PITTSBURGH — The pain clinic tucked into the corner of a low-slung suburban strip mall was an open secret.
Patients would travel hundreds of miles to see Dr. Andrzej Zielke, eager for what authorities described as a steady flow of prescriptions for the kinds of powerful painkillers that ushered the nation into its worst drug crisis in history.
At least one of Zielke’s patients died of an overdose, and prosecutors say others became so dependent on oxycodone and other opioids they would crowd his office, sometimes sleeping in the waiting room. Some peddled their pills near tumble-down storefronts and on blighted street corners in addiction-plagued parts of Allegheny County, where deaths by drug overdose reached record levels last year.
But Robert Cessar, a longtime federal prosecutor, was unaware of Zielke until Justice Department officials handed him a binder of data that, he said, confirmed what pill-seekers from as far away as Ohio and Virginia already knew. The doctor who offered ozone therapy and herbal pain remedies was also prescribing highly addictive narcotics to patients who didn’t need them, according to an indictment charging him with conspiracy and unlawfully distributing controlled substances.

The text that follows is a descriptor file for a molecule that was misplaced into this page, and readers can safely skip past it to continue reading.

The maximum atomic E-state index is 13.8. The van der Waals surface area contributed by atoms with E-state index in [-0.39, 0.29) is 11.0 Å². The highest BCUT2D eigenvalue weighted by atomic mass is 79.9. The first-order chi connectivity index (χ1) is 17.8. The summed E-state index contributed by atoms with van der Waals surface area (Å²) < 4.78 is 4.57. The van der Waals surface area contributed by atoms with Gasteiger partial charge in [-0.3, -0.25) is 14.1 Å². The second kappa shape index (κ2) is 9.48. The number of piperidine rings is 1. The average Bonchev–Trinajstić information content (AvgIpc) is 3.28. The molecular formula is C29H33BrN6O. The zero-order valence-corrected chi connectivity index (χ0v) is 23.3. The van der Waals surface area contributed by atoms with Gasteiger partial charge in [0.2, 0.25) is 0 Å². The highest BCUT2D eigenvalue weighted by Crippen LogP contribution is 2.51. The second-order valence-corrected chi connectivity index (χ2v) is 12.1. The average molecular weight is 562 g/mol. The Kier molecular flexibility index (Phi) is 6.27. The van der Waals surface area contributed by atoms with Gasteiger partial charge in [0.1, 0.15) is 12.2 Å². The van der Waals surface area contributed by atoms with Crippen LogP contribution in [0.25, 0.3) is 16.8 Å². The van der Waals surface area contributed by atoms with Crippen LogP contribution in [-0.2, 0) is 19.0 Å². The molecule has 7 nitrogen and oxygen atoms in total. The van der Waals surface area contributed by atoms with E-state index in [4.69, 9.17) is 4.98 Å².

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Zielke denied he was overprescribing, telling AP he practiced alternative medicine and many of his patients stopped seeing him when he cut down on pain pills.
His indictment in October was the first by a nationwide group of federal law enforcement officials that, armed with new access to a broader array of prescription drug databases, Medicaid and Medicare figures, coroners’ records and other numbers compiled by the Justice Department, aims to stop fraudulent doctors faster than before.
The department is providing a trove of data to the Opioid Fraud and Abuse Detection Unit, which draws together authorities in 12 regions across the country, that shows which doctors are prescribing the most, how far patients will travel to see them and whether any have died within 60 days of receiving one of their prescriptions, among other information.
Authorities have been going after so-called “pill mills” for years, but the new approach brings additional federal resources to bear against the escalating epidemic. Where prosecutors would spend months or longer building a case by relying on erratic informants and only limited data, the number-crunching by…